EU Referendum Bill clears first Lords hurdle amid delay warnings
- 10 January 2014
- From the section UK Politics
A bill that would allow a referendum on the UK's membership of the EU in 2017 has cleared its first Lords hurdle.
But Tory former Lords leader Lord Strathclyde warned peers that delaying its passage in subsequent stages would be "comprehensively damaging" for the upper chamber's reputation.
The private member's bill would enact PM David Cameron's pledge to hold an in/out referendum in 2017.
Labour warns of a possible "devastating economic effect" if it becomes law.
Conservative backbencher James Wharton stewarded the legislation successfully through its Commons stages, despite Labour and Lib Dem efforts to delay its passage, but it is likely to face a tougher time in the House of Lords.
Peers approved the bill at second reading, the parliamentary stage at which MPs or peers consider the general principles of the legislation, without a vote, after a debate lasting nearly seven hours.
The bill now proceeds to more detailed scrutiny, when Labour, Lib Dem and pro-EU Conservatives are expected to join forces to try to amend the bill.
If amended, the legislation would need to clear the Commons again by the end of February or it will again face the risk of running out of parliamentary time.
If this bill fails, the government could take the unusual step of re-introducing an identical bill and using the Parliament Act - a piece of legislation which enables the Commons to over-rule the Lords - to force it on to the statute book.
But despite David Cameron's backing for the bill - part of efforts to prove he is serious about holding a referendum - he may opt not to take such a step.
Even if the bill successfully becomes law it does not guarantee a referendum in 2017 since no Parliament can bind its successor.
Speaking in Friday's debate, Lord Strathclyde said: "We do have the power to block the bill but I believe we do not have the authority to do so.
"Nobody outside this House would understand why the Lords were deliberately denying the people their say on this issue.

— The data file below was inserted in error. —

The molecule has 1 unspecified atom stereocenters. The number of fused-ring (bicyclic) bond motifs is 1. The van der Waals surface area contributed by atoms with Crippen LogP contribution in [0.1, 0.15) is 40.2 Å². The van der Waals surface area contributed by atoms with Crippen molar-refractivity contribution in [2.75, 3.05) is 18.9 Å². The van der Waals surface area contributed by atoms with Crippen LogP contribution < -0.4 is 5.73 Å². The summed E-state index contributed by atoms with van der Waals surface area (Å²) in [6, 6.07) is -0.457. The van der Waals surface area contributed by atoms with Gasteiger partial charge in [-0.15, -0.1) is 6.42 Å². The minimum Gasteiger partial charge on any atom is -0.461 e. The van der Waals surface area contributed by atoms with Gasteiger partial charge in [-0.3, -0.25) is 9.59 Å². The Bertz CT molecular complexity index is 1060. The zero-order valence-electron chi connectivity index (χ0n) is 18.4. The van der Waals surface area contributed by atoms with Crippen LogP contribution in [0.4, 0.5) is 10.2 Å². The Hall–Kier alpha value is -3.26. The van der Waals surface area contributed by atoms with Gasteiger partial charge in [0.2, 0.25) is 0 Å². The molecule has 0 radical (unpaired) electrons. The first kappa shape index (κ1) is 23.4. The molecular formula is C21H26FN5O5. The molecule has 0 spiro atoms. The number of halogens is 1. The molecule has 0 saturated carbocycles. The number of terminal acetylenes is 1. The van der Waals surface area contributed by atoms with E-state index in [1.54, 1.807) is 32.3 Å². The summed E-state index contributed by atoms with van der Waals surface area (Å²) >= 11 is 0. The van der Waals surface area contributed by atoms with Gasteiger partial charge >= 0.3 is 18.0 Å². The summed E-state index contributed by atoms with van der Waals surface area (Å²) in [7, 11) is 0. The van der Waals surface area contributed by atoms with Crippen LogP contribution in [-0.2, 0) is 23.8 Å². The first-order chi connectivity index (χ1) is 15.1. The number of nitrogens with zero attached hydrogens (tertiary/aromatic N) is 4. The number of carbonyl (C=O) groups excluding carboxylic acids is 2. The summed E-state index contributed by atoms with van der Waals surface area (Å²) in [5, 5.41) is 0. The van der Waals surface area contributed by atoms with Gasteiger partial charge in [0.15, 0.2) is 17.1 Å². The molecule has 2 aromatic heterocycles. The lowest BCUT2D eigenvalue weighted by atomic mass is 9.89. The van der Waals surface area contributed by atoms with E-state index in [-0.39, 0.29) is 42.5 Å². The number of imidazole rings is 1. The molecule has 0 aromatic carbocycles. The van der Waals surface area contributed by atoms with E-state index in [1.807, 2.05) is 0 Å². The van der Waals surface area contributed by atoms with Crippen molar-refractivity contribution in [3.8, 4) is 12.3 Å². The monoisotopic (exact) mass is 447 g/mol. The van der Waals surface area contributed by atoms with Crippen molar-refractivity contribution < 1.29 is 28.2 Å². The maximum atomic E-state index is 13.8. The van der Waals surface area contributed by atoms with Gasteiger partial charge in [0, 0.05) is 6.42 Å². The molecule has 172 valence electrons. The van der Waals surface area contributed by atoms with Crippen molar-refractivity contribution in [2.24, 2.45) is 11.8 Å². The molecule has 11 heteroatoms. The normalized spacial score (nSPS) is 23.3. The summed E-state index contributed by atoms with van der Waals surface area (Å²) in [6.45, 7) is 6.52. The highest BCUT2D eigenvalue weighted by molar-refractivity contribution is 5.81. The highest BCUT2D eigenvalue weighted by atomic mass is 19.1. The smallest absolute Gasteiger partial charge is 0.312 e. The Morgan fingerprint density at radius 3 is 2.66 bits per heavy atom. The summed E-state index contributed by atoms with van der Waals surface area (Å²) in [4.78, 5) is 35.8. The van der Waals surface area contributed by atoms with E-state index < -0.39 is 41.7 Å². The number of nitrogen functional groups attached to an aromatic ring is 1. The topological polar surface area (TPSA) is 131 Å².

"I hear it whispered that a small number of peers plan to stop the bill, to use our much valued free and open procedures to disrupt progress, and therefore delay the bill, and therefore use time to stop it from becoming law.
"I can think of little else that would be so comprehensively damaging to the well-earned reputation of the Lords for fair-minded scrutiny."
'Coward's way out'
Lord Dobbs, the Conservative peer who is spearheading the bill's passage through the Lords, earlier told Radio 4's Today programme that Europe had become a "pestilence in our political system" and "we need to get rid of this burden".
"Nobody below the age of 60 has ever had a chance to have a say on this issue," he said.
"We need to decide one way or another whether we are going to stick with Europe or leave."
Opening debate in the upper chamber, he added: "This bill is needed and it is very much wanted."
But Labour frontbencher Lord Liddle argued: "We all know this is not really a private member's bill - it is a Conservative bill, it is a party bill, full of Conservative Party purpose.
"That purpose is to try and create a semblance of unity in a party that is deeply divided on the question of the European Union and at the same time to convince voters tempted by UKIP not to follow down that path."
He added: "If the business world was to think seriously that this Bill had the slightest chance of passage and that the Conservatives were likely winners of the next general election, the uncertainty generated over our continuing membership of the EU for the next four years could have a devastating economic effect."
Labour peer and former European Commissioner Lord Mandelson accused the Conservatives of "grandstanding" to UKIP while Lib Dem peer Lord Oakeshott said a referendum was "the coward's way out".
"They are an abdication of responsibility by leaders and parties who haven't the courage to take a decision," he said.
Ex-Labour leader Lord Kinnock argued that this bill only "exists because the prime minister, through a series of lame gestures and rejected assurances, has tried to assuage the militant Europhobes in his party and has failed".
"His efforts have been as fruitless as appeasement always deserves to be," he said.
But UKIP leader Nigel Farage said the two Labour former commissioners were not impartial participants in the debate, claiming they were contractually obliged not to criticise the EU.
"What justification is there in giving those in receipt of conditional EU pensions any credence at all on the subject?" he said.
"They should both declare the conflict of interest and step far away from the debate if they want the general public to have any faith at all in UK politics."
He also accused peers for "throwing spurious amendments at [the bill] to make it run out of parliamentary time".
Both the prime minister's deputy Nick Clegg and Labour leader Ed Miliband have warned of the uncertainty and damage to business they say would be caused by committing to a referendum in 2017.